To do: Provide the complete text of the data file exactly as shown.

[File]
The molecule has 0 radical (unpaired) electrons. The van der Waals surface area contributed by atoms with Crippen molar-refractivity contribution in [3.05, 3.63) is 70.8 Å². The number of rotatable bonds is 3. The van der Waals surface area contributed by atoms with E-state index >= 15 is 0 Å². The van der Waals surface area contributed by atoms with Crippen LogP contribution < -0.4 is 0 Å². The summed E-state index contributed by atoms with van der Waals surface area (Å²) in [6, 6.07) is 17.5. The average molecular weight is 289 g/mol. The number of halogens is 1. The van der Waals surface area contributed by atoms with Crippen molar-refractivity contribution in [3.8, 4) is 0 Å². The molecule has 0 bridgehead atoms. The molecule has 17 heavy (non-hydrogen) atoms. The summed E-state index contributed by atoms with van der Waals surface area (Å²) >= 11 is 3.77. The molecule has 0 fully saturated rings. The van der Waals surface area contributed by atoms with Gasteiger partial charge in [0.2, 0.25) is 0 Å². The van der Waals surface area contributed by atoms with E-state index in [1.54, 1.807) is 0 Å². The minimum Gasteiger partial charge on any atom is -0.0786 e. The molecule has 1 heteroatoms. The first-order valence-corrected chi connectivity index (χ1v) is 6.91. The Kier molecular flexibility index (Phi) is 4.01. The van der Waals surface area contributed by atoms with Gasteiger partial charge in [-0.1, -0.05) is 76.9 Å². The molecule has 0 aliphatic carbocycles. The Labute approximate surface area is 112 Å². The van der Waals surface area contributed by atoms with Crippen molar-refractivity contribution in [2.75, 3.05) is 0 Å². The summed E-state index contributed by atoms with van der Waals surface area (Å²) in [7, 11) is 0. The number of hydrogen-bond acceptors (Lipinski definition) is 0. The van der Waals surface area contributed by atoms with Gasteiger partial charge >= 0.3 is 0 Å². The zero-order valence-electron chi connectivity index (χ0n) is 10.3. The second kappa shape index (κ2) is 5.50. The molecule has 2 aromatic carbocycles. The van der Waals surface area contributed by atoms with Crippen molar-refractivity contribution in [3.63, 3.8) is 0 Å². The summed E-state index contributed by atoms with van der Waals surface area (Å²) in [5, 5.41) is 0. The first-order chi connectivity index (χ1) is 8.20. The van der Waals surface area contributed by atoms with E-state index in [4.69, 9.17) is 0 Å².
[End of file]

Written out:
The molecule has 0 radical (unpaired) electrons. The van der Waals surface area contributed by atoms with Crippen molar-refractivity contribution in [3.05, 3.63) is 70.8 Å². The number of rotatable bonds is 3. The van der Waals surface area contributed by atoms with E-state index >= 15 is 0 Å². The van der Waals surface area contributed by atoms with Crippen LogP contribution < -0.4 is 0 Å². The summed E-state index contributed by atoms with van der Waals surface area (Å²) in [6, 6.07) is 17.5. The average molecular weight is 289 g/mol. The number of halogens is 1. The van der Waals surface area contributed by atoms with Crippen molar-refractivity contribution in [3.8, 4) is 0 Å². The molecule has 0 bridgehead atoms. The molecule has 17 heavy (non-hydrogen) atoms. The summed E-state index contributed by atoms with van der Waals surface area (Å²) >= 11 is 3.77. The molecule has 0 fully saturated rings. The van der Waals surface area contributed by atoms with Gasteiger partial charge in [0.2, 0.25) is 0 Å². The van der Waals surface area contributed by atoms with E-state index in [1.54, 1.807) is 0 Å². The minimum Gasteiger partial charge on any atom is -0.0786 e. The molecule has 1 heteroatoms. The first-order valence-corrected chi connectivity index (χ1v) is 6.91. The Kier molecular flexibility index (Phi) is 4.01. The van der Waals surface area contributed by atoms with Gasteiger partial charge in [-0.1, -0.05) is 76.9 Å². The molecule has 0 aliphatic carbocycles. The Labute approximate surface area is 112 Å². The van der Waals surface area contributed by atoms with Crippen molar-refractivity contribution in [2.75, 3.05) is 0 Å². The summed E-state index contributed by atoms with van der Waals surface area (Å²) in [7, 11) is 0. The number of hydrogen-bond acceptors (Lipinski definition) is 0. The van der Waals surface area contributed by atoms with Gasteiger partial charge >= 0.3 is 0 Å². The zero-order valence-electron chi connectivity index (χ0n) is 10.3. The second kappa shape index (κ2) is 5.50. The molecule has 2 aromatic carbocycles. The van der Waals surface area contributed by atoms with Crippen molar-refractivity contribution in [3.63, 3.8) is 0 Å². The summed E-state index contributed by atoms with van der Waals surface area (Å²) in [5, 5.41) is 0. The first-order chi connectivity index (χ1) is 8.20. The van der Waals surface area contributed by atoms with E-state index in [4.69, 9.17) is 0 Å².